Meet the new drug war, same as the old drug war

Mexican President Felipe Calderon’s drug war has been going on now for more than three years, and led directly or indirecty to the deaths of more than 18,600 people — well over the number of U.S. troops killed on 9/11, and in Iraq and Afghanistan combined. And yet it never seems to gain traction as ...

AFP/Getty Images
AFP/Getty Images
AFP/Getty Images

Mexican President Felipe Calderon's drug war has been going on now for more than three years, and led directly or indirecty to the deaths of more than 18,600 people -- well over the number of U.S. troops killed on 9/11, and in Iraq and Afghanistan combined. And yet it never seems to gain traction as a major subject of discussion here in the United States.

Will the killing of three people with ties to the U.S. consulate in Ciudad Juarez change that? The White House has already commented on the deaths, saying that President Obama is "deeply saddened and outraged by the news." The State Department is allowing its consular staff to leave cities along the border. Another 13 people were killed Saturday in the fabled resort town of Acapulco -- four of them beheaded. Mexican journalists are being terrified into silence. It certainly feels like we are entering a new phase of conflict.

And that's just Mexico, a relatively strong state. Countries in Central America are being overwhelmed by the traficantes. Guatemala just arrested its drug czar and national police chief for stealing some 1,500 pounds of cocaine from the drug dealers, and it's not clear whether the government there is strong enough to win this fight.

Mexican President Felipe Calderon’s drug war has been going on now for more than three years, and led directly or indirecty to the deaths of more than 18,600 people — well over the number of U.S. troops killed on 9/11, and in Iraq and Afghanistan combined. And yet it never seems to gain traction as a major subject of discussion here in the United States.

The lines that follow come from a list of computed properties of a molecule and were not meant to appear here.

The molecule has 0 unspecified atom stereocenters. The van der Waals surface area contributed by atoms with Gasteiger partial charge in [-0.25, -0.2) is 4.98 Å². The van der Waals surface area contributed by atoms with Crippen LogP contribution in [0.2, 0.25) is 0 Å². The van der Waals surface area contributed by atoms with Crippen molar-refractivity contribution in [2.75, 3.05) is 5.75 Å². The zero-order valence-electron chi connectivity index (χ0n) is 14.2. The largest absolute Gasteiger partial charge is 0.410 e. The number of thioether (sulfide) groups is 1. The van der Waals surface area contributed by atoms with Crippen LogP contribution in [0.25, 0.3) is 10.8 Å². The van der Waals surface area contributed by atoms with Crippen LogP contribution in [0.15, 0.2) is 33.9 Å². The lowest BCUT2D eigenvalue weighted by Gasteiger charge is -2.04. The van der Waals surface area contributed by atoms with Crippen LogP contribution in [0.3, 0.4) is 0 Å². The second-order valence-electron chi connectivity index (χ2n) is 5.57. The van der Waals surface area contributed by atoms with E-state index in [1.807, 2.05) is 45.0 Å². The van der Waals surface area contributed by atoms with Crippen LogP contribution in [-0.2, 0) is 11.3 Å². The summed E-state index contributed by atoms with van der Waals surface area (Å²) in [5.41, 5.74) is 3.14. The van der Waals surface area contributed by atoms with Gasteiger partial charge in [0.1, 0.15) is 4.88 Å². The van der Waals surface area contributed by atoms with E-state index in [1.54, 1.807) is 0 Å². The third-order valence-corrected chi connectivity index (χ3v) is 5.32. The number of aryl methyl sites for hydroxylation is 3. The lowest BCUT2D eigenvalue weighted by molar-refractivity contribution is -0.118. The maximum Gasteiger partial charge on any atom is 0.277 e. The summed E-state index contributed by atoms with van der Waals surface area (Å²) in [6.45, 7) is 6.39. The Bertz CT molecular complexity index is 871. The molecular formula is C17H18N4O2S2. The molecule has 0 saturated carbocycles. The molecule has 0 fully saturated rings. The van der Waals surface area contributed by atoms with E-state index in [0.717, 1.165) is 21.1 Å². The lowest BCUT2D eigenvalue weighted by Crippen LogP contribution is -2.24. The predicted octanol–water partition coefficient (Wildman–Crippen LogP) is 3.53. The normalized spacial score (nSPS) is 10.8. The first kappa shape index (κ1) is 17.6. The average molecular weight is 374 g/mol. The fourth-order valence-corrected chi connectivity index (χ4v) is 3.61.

Will the killing of three people with ties to the U.S. consulate in Ciudad Juarez change that? The White House has already commented on the deaths, saying that President Obama is "deeply saddened and outraged by the news." The State Department is allowing its consular staff to leave cities along the border. Another 13 people were killed Saturday in the fabled resort town of Acapulco — four of them beheaded. Mexican journalists are being terrified into silence. It certainly feels like we are entering a new phase of conflict.

And that’s just Mexico, a relatively strong state. Countries in Central America are being overwhelmed by the traficantes. Guatemala just arrested its drug czar and national police chief for stealing some 1,500 pounds of cocaine from the drug dealers, and it’s not clear whether the government there is strong enough to win this fight.

So what is Obama going to do about it? His administration has asked for $450 million from Congress to bolster Mexico’s security and counternarcotics forces with new equipment, including helicopters and surveillance aircraft, as an extension of George W. Bush’s Merida Initiative. That’s on top of the $700 million Congress allocated for 2008 and 2009. Central America has gotten another couple hundred million. Assistant Secretary of State Arturo Venezuela outlined a number of other related initiatives during his recent congressional testimony.

If you ask me, it all seems like doubling down on a failed strategy — a typical example of trying to solve a social and political problem through military and technical means.

To her credit, U.S. Secretary of State Hillary Clinton acknowledged the United States’ own culpability during her recent Latin America trip. "The demand in the large market in the United States drives the drug trade," she said. "We know that we are part of the problem and that is an admission that we have been willing make this past year."

But she offered zero new ideas for addressing the demand side of the equation, and the administration’s new drug budget looks a heckuva lot like Bush’s drug budget, with its focus on interdicting supplies over treating drug addicts and reducing the secondary effects of drug use ("harm reduction"). Obama’s drug czar, former Seattle police chief Gil Kerlikowske, recently said that legalizing marijuana in any way was "a nonstarter," even as more states move ahead with their own decriminalization initiatives.

So are the Obamans  smart enough to know better, but trapped by politics and afraid to try a bold new approach? Or do they really believe in the drug war?

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